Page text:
I am sadden for the loss of Sister Mary Ventura. Sister Mary was an incredible human being who devoted her life, helping, and educating, underprivileged and migrant children. I was one of them, while my grandparents and parents worked as migrant workers, in Mendota, Illinois, Sister Mary and the Dominican Sisters, educated us, provided us with wonderful experiences from taking us to educational field trips to the museums in Chicago to teaching us how to swim, play tennis, how to bowl, and learn many things that otherwise we would of had not been able to learn in a young age. As I became an adult, we stayed in contact and she always sent me a Christmas Card to let be know she was thinking if me and that she had added me to her prayers. Last year she left me a phone message letting me know she was sorry she was not able to send me a Christmas card due to her illness with cancer, but that she still had me in her thoughts prayers. It was heart breaking. I was happy to know that she was very proud of of me and my accomplishments in life. I was glad I was able to give back by contributing financially to help her in her quest to help other children and adults to read and many other things she did to make a difference to others. Thank you, Sister Mary Ventura, and may you rest in eternal peace. God has a new angel. You will always be my hero, and my inspiration.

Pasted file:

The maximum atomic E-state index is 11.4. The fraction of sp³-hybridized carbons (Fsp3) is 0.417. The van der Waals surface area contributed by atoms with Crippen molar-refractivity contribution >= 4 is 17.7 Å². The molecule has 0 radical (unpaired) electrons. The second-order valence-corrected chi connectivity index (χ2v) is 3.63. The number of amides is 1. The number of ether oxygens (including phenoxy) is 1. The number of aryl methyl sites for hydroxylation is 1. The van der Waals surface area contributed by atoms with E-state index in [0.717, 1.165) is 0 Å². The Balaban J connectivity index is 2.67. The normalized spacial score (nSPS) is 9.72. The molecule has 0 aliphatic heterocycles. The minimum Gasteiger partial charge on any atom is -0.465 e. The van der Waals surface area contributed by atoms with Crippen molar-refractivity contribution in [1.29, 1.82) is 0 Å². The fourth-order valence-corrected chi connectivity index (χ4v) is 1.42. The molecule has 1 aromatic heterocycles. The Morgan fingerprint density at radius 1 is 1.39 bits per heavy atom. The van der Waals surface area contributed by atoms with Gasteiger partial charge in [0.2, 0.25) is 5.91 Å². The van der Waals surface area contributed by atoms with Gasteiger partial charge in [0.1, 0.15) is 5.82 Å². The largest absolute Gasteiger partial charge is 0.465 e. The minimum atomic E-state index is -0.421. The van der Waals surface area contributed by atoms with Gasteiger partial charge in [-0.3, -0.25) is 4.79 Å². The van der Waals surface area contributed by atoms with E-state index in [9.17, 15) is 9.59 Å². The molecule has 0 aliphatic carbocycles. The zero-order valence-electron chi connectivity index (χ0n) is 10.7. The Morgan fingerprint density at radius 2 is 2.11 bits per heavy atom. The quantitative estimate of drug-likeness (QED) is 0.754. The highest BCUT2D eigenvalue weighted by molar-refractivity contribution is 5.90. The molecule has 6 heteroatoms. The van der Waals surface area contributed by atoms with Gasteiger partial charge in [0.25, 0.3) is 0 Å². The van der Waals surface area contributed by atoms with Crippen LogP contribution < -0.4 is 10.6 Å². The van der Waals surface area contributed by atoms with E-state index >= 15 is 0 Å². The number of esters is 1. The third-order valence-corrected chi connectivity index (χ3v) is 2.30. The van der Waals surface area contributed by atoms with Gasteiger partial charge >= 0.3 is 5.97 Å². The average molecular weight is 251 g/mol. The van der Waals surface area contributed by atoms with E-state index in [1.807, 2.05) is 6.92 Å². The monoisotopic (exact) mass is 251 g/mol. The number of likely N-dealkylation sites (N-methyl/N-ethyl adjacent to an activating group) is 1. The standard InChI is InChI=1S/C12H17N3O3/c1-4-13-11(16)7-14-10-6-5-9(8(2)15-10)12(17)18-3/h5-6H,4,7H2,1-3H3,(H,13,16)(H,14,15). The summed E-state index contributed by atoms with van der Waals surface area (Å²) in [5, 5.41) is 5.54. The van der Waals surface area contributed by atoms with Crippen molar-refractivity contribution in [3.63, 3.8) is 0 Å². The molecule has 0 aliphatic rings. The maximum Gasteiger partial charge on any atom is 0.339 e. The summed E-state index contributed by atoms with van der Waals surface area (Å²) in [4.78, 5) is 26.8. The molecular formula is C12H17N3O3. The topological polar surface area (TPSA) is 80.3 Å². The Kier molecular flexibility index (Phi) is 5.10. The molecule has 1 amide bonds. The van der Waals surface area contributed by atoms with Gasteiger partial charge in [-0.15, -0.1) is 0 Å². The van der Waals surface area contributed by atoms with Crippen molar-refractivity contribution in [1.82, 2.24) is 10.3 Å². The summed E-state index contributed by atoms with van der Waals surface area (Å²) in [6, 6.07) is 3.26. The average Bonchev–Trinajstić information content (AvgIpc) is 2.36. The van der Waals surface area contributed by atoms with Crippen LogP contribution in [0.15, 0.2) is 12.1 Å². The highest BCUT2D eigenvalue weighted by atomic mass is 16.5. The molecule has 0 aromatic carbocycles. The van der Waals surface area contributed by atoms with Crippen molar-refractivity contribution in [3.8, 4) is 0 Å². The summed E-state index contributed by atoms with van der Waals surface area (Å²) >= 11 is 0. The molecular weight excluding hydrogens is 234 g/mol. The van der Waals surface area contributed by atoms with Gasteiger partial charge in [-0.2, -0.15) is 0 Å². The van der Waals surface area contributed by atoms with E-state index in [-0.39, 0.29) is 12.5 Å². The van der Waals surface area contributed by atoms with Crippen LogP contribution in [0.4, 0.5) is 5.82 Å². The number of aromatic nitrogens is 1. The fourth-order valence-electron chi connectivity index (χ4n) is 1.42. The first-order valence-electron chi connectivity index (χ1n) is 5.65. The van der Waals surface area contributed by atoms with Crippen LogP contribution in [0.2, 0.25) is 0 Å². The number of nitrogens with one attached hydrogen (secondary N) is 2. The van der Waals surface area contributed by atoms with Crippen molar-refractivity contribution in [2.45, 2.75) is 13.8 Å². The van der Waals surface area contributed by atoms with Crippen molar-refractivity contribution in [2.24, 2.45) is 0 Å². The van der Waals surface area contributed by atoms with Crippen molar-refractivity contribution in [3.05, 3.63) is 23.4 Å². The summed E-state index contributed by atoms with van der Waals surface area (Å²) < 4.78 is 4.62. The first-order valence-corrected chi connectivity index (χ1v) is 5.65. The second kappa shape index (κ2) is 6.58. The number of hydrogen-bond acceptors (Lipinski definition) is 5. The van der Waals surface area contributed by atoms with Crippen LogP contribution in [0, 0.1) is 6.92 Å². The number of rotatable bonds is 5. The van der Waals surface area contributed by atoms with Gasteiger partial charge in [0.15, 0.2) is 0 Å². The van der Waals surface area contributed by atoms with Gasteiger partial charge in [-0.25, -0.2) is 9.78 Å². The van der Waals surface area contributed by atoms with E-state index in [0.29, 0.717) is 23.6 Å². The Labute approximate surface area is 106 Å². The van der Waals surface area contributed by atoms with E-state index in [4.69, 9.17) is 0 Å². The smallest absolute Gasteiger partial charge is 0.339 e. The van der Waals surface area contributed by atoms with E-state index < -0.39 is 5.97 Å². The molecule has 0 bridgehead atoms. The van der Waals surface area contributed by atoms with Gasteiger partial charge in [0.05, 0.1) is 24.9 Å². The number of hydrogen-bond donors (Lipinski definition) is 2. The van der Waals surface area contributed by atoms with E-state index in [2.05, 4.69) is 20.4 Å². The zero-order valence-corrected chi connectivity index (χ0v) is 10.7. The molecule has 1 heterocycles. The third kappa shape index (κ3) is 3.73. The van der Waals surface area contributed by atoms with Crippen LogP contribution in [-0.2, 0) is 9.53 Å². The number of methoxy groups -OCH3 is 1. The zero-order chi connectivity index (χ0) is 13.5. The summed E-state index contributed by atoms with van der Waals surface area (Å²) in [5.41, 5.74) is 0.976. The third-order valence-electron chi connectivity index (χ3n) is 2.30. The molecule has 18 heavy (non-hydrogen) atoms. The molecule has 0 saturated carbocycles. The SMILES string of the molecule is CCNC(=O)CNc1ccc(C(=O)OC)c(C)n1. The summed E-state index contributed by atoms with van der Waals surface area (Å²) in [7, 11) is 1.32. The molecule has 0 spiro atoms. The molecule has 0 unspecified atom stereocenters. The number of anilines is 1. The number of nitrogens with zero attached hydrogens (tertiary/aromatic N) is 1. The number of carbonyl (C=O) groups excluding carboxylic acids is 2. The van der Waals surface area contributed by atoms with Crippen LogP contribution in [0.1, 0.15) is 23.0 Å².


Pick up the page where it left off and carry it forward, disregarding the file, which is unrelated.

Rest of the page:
I had the privilege of having Sister Mary as my fourth grade teacher at St.Bernadette School in Evergreen Park, IL. From the moment I met her, I knew that she was a special lady. This was my first time at a catholic school, coming from public and she knew it. She was nothing short of a miracle. My grades went from… well let’s say VERY Bad to Amazing, in just one quarter. I cherished our times together after I graduated and we spoke frequently as the years went on. Time seems to loose track of itself and we have not talked in many years, but I have always cherished our timely chats and she will be sorely missed. She was the best teacher I ever had and any student that came in contact with her was that much more lucky! She was an amazing person and she made me better just by knowing her. May you rest in peace and sing with the angels.
An extraordinary person. Smart as a whip, so funny, full of energy and love.
I had just learned of Sister Mary’s passing. I have always considered myself fortunate to be able to claim a Dominican Nun as a best friend. I first met Sister when she was the Principal of St. Peter’s School in Aurora, Illinois and I was selected to coach basketball at the school. Sister Mary completely impressed me with her compassion for the needy people. She would constantly send my wife to pick up a student who had not made it to school for the day. One of my favorite stories has always been about a man knocked on the convent door and asked Sister if he could borrow $10 because he was in a need. Without any questions she gave him the money with nothing but a promise to return it. She had never seen the man before in her life. She had no use for money just people.
Sister Mary Ventura was a religious who always practiced what she preached, I wish there were more of this type, The friend who informed my wife and me said that Father Peter told her that if we have to pray for her then most of us don’t have a chance. My prayer list for the living is getting smaller. I feel blessed having been a close friend of Sister Mary Ventura, she was very special.